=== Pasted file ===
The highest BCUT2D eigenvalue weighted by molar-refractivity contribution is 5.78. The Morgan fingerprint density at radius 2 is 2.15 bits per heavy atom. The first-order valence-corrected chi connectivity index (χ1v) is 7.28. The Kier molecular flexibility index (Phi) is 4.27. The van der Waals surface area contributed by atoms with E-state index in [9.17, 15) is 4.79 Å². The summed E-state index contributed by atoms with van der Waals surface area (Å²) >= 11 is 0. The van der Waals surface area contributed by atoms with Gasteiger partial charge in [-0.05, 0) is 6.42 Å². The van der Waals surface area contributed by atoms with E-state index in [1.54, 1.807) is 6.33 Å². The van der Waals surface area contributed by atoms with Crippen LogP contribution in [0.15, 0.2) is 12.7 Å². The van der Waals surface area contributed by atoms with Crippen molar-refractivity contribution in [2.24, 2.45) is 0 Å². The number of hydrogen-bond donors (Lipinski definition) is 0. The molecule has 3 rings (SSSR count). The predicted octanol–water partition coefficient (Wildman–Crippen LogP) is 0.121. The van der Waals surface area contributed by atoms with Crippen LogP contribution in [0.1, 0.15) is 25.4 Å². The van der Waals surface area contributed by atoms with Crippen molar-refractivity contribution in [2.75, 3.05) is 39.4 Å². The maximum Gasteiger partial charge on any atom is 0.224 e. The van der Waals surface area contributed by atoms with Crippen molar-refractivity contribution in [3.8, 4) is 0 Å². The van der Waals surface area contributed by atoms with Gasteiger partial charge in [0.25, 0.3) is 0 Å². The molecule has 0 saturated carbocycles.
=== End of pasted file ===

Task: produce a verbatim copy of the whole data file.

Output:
The highest BCUT2D eigenvalue weighted by molar-refractivity contribution is 5.78. The Morgan fingerprint density at radius 2 is 2.15 bits per heavy atom. The first-order valence-corrected chi connectivity index (χ1v) is 7.28. The Kier molecular flexibility index (Phi) is 4.27. The van der Waals surface area contributed by atoms with E-state index in [9.17, 15) is 4.79 Å². The summed E-state index contributed by atoms with van der Waals surface area (Å²) >= 11 is 0. The van der Waals surface area contributed by atoms with Gasteiger partial charge in [-0.05, 0) is 6.42 Å². The van der Waals surface area contributed by atoms with E-state index in [1.54, 1.807) is 6.33 Å². The van der Waals surface area contributed by atoms with Crippen LogP contribution in [0.15, 0.2) is 12.7 Å². The van der Waals surface area contributed by atoms with Crippen molar-refractivity contribution in [2.24, 2.45) is 0 Å². The number of hydrogen-bond donors (Lipinski definition) is 0. The molecule has 3 rings (SSSR count). The predicted octanol–water partition coefficient (Wildman–Crippen LogP) is 0.121. The van der Waals surface area contributed by atoms with Crippen LogP contribution in [0.1, 0.15) is 25.4 Å². The van der Waals surface area contributed by atoms with Crippen molar-refractivity contribution in [2.75, 3.05) is 39.4 Å². The maximum Gasteiger partial charge on any atom is 0.224 e. The van der Waals surface area contributed by atoms with Crippen molar-refractivity contribution in [3.8, 4) is 0 Å². The van der Waals surface area contributed by atoms with Gasteiger partial charge in [0.25, 0.3) is 0 Å². The molecule has 0 saturated carbocycles.